Posts Tagged ‘Arizona real estate lawyer’

2012 Legislative Bills Regarding Short Sale and Foreclosures

February 3, 2012

Three bills have already been introduced in the 2012 Arizona legislative session regarding short sales and foreclosures. All three bills are pro-borrower, and attempt to reduce or eliminate a borrower’s liability for a deficiency after a short sale or foreclosure.

The first two bills attempt to change the deficiency calculation as it relates to foreclosures of a mortgage loan by a lender that purchased the mortgage loan from the original lender. These two bills require that the starting point for calculating a deficiency is the amount paid to the original lender for the mortgage loan. For example, if a $100,000 mortgage loan on a vacant lot was purchased from the original lender for $40,000, and the vacant lot is now worth only $30,000, the deficiency after foreclosure under these two bills would only be $10,000, not $70,000.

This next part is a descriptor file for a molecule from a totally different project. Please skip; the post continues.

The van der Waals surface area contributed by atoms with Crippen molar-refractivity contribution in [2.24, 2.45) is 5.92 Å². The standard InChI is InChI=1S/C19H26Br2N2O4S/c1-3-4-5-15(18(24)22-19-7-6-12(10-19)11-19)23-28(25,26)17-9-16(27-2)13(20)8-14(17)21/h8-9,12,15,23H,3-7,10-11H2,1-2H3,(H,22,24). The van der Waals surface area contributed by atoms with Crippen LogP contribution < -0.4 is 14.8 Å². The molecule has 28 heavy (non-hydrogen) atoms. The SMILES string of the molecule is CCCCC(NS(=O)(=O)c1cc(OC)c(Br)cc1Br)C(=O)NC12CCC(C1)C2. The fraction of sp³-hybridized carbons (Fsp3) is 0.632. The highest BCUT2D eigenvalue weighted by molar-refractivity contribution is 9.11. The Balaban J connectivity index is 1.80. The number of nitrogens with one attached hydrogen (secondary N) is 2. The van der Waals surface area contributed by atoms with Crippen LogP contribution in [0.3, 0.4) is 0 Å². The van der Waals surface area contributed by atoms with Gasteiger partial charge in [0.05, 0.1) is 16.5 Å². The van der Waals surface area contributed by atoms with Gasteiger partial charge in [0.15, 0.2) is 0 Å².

Finally, following in the footsteps of a 2011 California law, the last bill attempts to eliminate any liability of the seller to the lender for a deficiency after a short sale.

Combs Law Group will continue to keep your advised of any new legislation in the areas of short sales, foreclosures and Arizona real estate laws.

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Inheritance Issues Can Play Role in Real Estate Title

February 3, 2012

A couple both have children from previous marriages. When they signed a contract to purchase a Tempe home, their real estate agent said that most spouses at the closing will take title to a home as “community property with right of survivorship.”

Do they need to take title in that manner if they want their children from prior marriages to get the home after they both die?

No. The term “with right of survivorship” used in community property with right of survivorship is a term of art meaning that the surviving spouse acquires the deceased spouse’s one-half interest in the property.Upon the subsequent death of the surviving spouse, only the children of the surviving spouse would have an interest in the home.